| Henri Massue,|| September 3, 1720|
| James FitzJames - 1st Duke, William III of England, Claude Louis Hector de, Louis Joseph - Duke of V, Louis XIV of France|Henri de Massue, Earl of Galway Wikipedia
Henri de Massue, 2nd Marquis de Rouvigny, Earl of Galway, (9 April 1648 – 3 September 1720) was a French Huguenot soldier and diplomat who was influential in the English service in the Nine Years' War and the War of the Spanish Succession.
Massue was born in Paris. He was the son of the 1st Marquis de Rouvigny, a distinguished French diplomat, and a nephew of Rachel, the wife of William Russell, Lord Russell. He was a soldier and served in the French army under Turenne, who thought very highly of him. Probably on account of his English connections he was selected in 1678 by Louis XIV to carry out the secret negotiations for a compact with Charles II, a difficult mission which he executed with great skill. He succeeded his father as general of the Huguenots, and refused Louis's offer, at the Revocation of the Edict of Nantes, to retain him in that office. In 1690, having gone into exile with his fellow Huguenots, he entered the service of William III of England as a major-general, thereby forfeiting his French estates.
In July 1691 he distinguished himself at the Battle of Aughrim, and in 1692 he was for a time commander-in-chief in Ireland. In November of that year he was created Viscount Galway and Baron Portarlington, and received a large grant of seized estates in Ireland. The title had previously belonged to Ulick Burke, 1st Viscount Galway, a Jacobite officer who had been killed at Aughrim.
In 1693 he fought at Neerwinden and was wounded. In 1694, with the rank of lieutenant-general, he was sent to command a force in English pay that was to assist the Duke of Savoy against the French, and at the same time to relieve the distressed Vaudois. In 1695 Savoy changed sides, the Italian peninsula was neutralised, and Galway's force was withdrawn to the Netherlands. From 1697 to 1701, a critical period of Irish history, the Earl of Galway (he was advanced to that rank in 1697) was practically in control of Irish affairs as Lord Justice of Ireland. After some years spent in retirement, he was appointed in 1704 to command the allied forces in Portugal, a post which he sustained with honour and success until the Battle of Almanza in 1707, in which Galway, in spite of care and skill on his own part, was decisively defeated by the Duke of Berwick. His aide de camp was Hector Francois Chataigner de Cramahé, son in law of Jacques de Belrieu, Baron de Virazel.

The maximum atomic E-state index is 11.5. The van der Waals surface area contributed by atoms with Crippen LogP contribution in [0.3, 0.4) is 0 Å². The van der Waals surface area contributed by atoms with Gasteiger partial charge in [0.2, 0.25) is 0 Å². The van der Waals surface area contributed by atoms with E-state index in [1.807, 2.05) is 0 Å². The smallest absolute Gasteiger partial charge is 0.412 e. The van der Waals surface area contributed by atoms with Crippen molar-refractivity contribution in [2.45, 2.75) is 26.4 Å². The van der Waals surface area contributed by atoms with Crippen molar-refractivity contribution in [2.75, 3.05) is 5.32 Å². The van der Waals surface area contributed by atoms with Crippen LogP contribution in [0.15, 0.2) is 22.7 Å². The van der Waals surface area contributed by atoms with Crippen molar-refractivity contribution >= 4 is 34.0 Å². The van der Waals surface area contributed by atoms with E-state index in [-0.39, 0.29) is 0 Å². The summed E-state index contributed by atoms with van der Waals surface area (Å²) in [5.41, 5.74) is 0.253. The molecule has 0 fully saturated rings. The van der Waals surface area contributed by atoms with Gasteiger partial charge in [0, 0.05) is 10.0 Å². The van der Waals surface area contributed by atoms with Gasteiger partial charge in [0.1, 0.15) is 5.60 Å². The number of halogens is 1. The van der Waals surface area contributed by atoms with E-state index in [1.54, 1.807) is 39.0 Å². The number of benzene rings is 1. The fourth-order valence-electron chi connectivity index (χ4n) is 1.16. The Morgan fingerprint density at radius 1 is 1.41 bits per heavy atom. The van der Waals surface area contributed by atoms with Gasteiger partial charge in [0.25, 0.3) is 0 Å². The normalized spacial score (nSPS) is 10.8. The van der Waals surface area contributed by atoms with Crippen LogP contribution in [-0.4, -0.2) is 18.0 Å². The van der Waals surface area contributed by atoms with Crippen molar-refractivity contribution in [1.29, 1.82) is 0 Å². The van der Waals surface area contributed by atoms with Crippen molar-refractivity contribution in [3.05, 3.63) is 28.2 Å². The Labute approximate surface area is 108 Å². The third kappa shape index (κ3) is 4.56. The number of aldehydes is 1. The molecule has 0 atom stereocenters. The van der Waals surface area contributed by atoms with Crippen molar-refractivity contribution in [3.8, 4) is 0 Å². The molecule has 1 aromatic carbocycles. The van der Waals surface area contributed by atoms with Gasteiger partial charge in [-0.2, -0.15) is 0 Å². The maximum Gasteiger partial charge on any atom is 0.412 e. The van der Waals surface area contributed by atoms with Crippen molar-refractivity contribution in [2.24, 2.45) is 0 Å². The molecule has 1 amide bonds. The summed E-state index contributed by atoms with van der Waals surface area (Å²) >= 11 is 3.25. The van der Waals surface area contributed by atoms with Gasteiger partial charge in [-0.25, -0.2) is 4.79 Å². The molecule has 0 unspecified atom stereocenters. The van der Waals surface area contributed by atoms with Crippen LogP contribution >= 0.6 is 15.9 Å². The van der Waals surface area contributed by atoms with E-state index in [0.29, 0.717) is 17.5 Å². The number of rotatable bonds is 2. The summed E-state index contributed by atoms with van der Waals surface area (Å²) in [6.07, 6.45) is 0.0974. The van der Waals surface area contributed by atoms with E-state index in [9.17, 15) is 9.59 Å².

Galway scraped together a fresh army, and, although infirm, was reappointed to his command by the home government. He took part in one more campaign, and distinguished himself by his personal bravery in action. Marquis de Bay defeated him at the Battle of La Gudina. After this, he retired from active life. His last service was rendered in 1715, when he was sent as one of the lords justices to Ireland during the Jacobite insurrection. As most of his property in Ireland had been restored to its former owners, and all his French estates had long before been forfeited, Parliament voted him pensions amounting to 1500 pounds a year. He died unmarried. The Irish peerage died with him, but not the French marquisate.
The French Hospital was incorporated under the Great Seal in 1718, with Galway as its governor.